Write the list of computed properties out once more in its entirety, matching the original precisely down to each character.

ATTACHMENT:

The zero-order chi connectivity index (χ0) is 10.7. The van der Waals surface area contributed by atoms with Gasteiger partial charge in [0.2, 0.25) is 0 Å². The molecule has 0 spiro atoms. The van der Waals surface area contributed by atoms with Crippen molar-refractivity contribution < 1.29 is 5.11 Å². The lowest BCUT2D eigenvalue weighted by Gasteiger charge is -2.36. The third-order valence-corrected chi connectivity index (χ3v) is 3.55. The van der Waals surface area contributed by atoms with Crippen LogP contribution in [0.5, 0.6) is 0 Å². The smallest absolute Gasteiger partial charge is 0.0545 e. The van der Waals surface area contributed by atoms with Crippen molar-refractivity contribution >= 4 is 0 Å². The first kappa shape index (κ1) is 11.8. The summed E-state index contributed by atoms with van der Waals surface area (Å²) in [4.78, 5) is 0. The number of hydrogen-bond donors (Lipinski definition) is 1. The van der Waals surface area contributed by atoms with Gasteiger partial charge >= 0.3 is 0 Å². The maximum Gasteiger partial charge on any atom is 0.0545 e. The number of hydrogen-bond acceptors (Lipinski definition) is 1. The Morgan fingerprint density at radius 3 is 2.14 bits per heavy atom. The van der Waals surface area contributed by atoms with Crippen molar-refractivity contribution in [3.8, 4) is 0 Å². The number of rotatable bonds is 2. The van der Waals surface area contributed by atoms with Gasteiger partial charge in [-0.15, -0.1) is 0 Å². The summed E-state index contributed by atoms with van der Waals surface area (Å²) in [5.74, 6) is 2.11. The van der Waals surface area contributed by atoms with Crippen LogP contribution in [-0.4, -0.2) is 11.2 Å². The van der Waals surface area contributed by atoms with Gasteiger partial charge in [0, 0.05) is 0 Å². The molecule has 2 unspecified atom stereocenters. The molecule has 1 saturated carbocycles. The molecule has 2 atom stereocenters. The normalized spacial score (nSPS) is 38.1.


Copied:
The zero-order chi connectivity index (χ0) is 10.7. The van der Waals surface area contributed by atoms with Gasteiger partial charge in [0.2, 0.25) is 0 Å². The molecule has 0 spiro atoms. The van der Waals surface area contributed by atoms with Crippen molar-refractivity contribution < 1.29 is 5.11 Å². The lowest BCUT2D eigenvalue weighted by Gasteiger charge is -2.36. The third-order valence-corrected chi connectivity index (χ3v) is 3.55. The van der Waals surface area contributed by atoms with Crippen LogP contribution in [0.5, 0.6) is 0 Å². The smallest absolute Gasteiger partial charge is 0.0545 e. The van der Waals surface area contributed by atoms with Crippen molar-refractivity contribution >= 4 is 0 Å². The first kappa shape index (κ1) is 11.8. The summed E-state index contributed by atoms with van der Waals surface area (Å²) in [4.78, 5) is 0. The number of hydrogen-bond donors (Lipinski definition) is 1. The van der Waals surface area contributed by atoms with Gasteiger partial charge >= 0.3 is 0 Å². The maximum Gasteiger partial charge on any atom is 0.0545 e. The number of hydrogen-bond acceptors (Lipinski definition) is 1. The Morgan fingerprint density at radius 3 is 2.14 bits per heavy atom. The van der Waals surface area contributed by atoms with Crippen molar-refractivity contribution in [3.8, 4) is 0 Å². The number of rotatable bonds is 2. The van der Waals surface area contributed by atoms with Gasteiger partial charge in [-0.15, -0.1) is 0 Å². The summed E-state index contributed by atoms with van der Waals surface area (Å²) in [5.74, 6) is 2.11. The van der Waals surface area contributed by atoms with Crippen LogP contribution in [-0.4, -0.2) is 11.2 Å². The van der Waals surface area contributed by atoms with Gasteiger partial charge in [0, 0.05) is 0 Å². The molecule has 2 unspecified atom stereocenters. The molecule has 1 saturated carbocycles. The molecule has 2 atom stereocenters. The normalized spacial score (nSPS) is 38.1.